Conference and Survey Show Stronger Co-ops, Yet Many Challenges Remain

The results from this edition's Retail Operations Survey plus reports from the recent Consumer Cooperative Management Association (CCMA) conference provide many strong indicators of food co-op health. I'm very pleased to highlight several ongoing projects that are building stronger co-ops, and also to present the annual special edition of Cooperative Grocer, with a new version of the Retail Operations Survey analysis and results.

In Boston, over three hundred food co-op managers and directors from across North America joined trainers and co-op developers for three days of workshops and meetings. After nearly twenty years of attending CCMA, I cannot recall a past conference with this one's depth of training and collaboration among participating co-ops.

Ann Hoyt and her staff from the Urban Cooperative Initiative at University of Wisconsin Extension did a great job of organizing a professional training conference of tremendous value, while also coordinating many contributors and an enjoyable and smoothly run series of displays and social events.

CCMA's sponsor is the National Cooperative Business Association (NCBA). The NCBA and its CEO Paul Hazen continue to provide major support for other food co-op projects as well.

Along with professional development, a tremendous amount of solidarity and inspiration is imparted at CCMA. Evidence of the latter includes well-deserved awards of recognition (see next page) as well as successful and fun fundraising for co-op training scholarships. Co-ops at the conference challenge each other to support the Howard Bowers Fund, which helps food co-ops pay for providing staff with professional training, and this year attendees generated over $30,000 in contributions -- by far the most ever raised at a CCMA conference.

Local hosts Harvest Co-ops and Northeast Cooperatives provided extra support for the program and special events. Harvest got to show its two stores in Cambridge and Jamaica Plain (highlighted in the previous edition of CG) and some of the strongly competitive Boston retail market. Northeast Cooperatives made important program contributions concerning industry trends; its Manager on Contract program; and its e-commerce plans, including retail-based buying clubs and web-based ordering.

Many other substantial presentations and materials were available and were well received, including marketing cooperative advantage, manager evaluation under policy governance, retail site analysis, food education, member linkage, customer service, and more.

The value of such training contrasted ironically with Ann Hoyt's announcement that the Cooperative Management Institute was being discontinued. This 2-3 week course has graduated many co-op managers over more than a decade. But declining UW institutional support and co-op participation mean that it is time to look at new ways to meet food co-ops' present and future training needs. It will be interesting to see how much progress has been made by June 7-9, 2001 at CCMA in Chicago.

Another workshop excited participants with the potentially great benefits to a co-op and its community generated by funding a co-op community foundation. Twin Pines Co-op Foundation is providing support and matching funds to spread this concept, based on excellent results in California co-ops. The co-op community foundation strategy has the further benefit of requiring examination of the co-op's member capital and marketing strategy, in order to build a solid foundation for the future. It forces co-op leadership to think more about the long term and about the community. Properly structured, a co-op community foundation can start small but after ten or more years yield results that have tremendous impact. (See Community Foundations for details from North Coast Co-op and Twin Pines Co-op Foundation.)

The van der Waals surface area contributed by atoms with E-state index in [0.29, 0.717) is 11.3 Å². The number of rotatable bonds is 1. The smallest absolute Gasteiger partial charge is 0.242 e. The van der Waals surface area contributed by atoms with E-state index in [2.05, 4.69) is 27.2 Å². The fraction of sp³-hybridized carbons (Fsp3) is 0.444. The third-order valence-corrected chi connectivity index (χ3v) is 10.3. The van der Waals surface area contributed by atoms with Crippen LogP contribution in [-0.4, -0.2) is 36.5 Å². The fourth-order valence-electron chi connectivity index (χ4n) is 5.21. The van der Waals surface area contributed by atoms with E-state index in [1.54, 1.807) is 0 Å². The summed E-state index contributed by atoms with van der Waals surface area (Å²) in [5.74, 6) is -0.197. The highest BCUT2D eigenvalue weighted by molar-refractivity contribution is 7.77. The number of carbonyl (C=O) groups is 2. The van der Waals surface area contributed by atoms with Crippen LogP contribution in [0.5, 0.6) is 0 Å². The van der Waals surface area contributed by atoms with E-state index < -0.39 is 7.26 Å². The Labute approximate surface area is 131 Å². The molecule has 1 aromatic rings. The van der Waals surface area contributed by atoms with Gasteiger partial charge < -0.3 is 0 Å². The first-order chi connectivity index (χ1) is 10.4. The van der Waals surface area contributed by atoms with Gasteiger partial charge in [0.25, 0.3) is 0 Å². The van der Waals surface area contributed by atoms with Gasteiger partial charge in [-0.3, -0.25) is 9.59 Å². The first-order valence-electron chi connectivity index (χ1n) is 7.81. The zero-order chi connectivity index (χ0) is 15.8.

See CGIN Run

By Karen Zimbelman

Cooperative Grocer's Information Network (CGIN) is in its third year of providing web-based services to co-ops at www.cgin.org. Use of its listserve by public subscribers as well as use of resources accessed by CGIN members continue to grow.

The recent CCMA conference was a busy time for CGIN. We first held a strategic planning session on Thursday, while other conference participants were touring local stores. Joining the CGIN board and Karen Zimbelman, CGIN's contractor, were: Dave Gutknecht, on behalf of Cooperative Grocer; Patrice Jennings, board candidate; and Robynn Shrader, on behalf of National Cooperative Grocers Association (NCGA). The focus of our planning session was how to keep CGIN vital and useful to its members and on how CGIN will work together with NCGA as it prepares to launch its web pages.

After all workshops were completed, we held CGIN's third annual meeting. Highlights of the report to members:

Membership now stands at 82 retail co-ops, with 100% renewal each year; membership also includes two Canadian co-op retails.
Services continue growing: the list-serve has almost 300 subscribers; members have access to 165 items and over 100 deli recipes; the links listing added this year is popular and valuable.
As of May, the CGIN website experiences 1,500 user sessions per month, averaging over ten minutes; 200 users per month visit more than once.

Dan Foley and Mary Courteau were re-elected to the board, joining Paul Cultrera, David Fowle, Pam Mehnert, John Mulle, and Rochelle Prunty.

KZ can be reached at [email protected].

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Co-op Award Winners

Winners of awards of recognition at the June 2000 Consumer Cooperative Management Association conference:

* Cooperative Innovation/Achievement: Walden Swanson and CoCoFiSt

Walden, after nearly thirty years in co-ops, recently has led the development of CoCoFiSt, an exciting and vital new service for retail co-op managers based on software that allows easy quarterly comparison of financial data by numerous co-ops. Participation continues to increase, and, under Walden's leadership, expansion of CoCoFiSt tools for more sophisticated peer comparisons and operational improvements continues as well.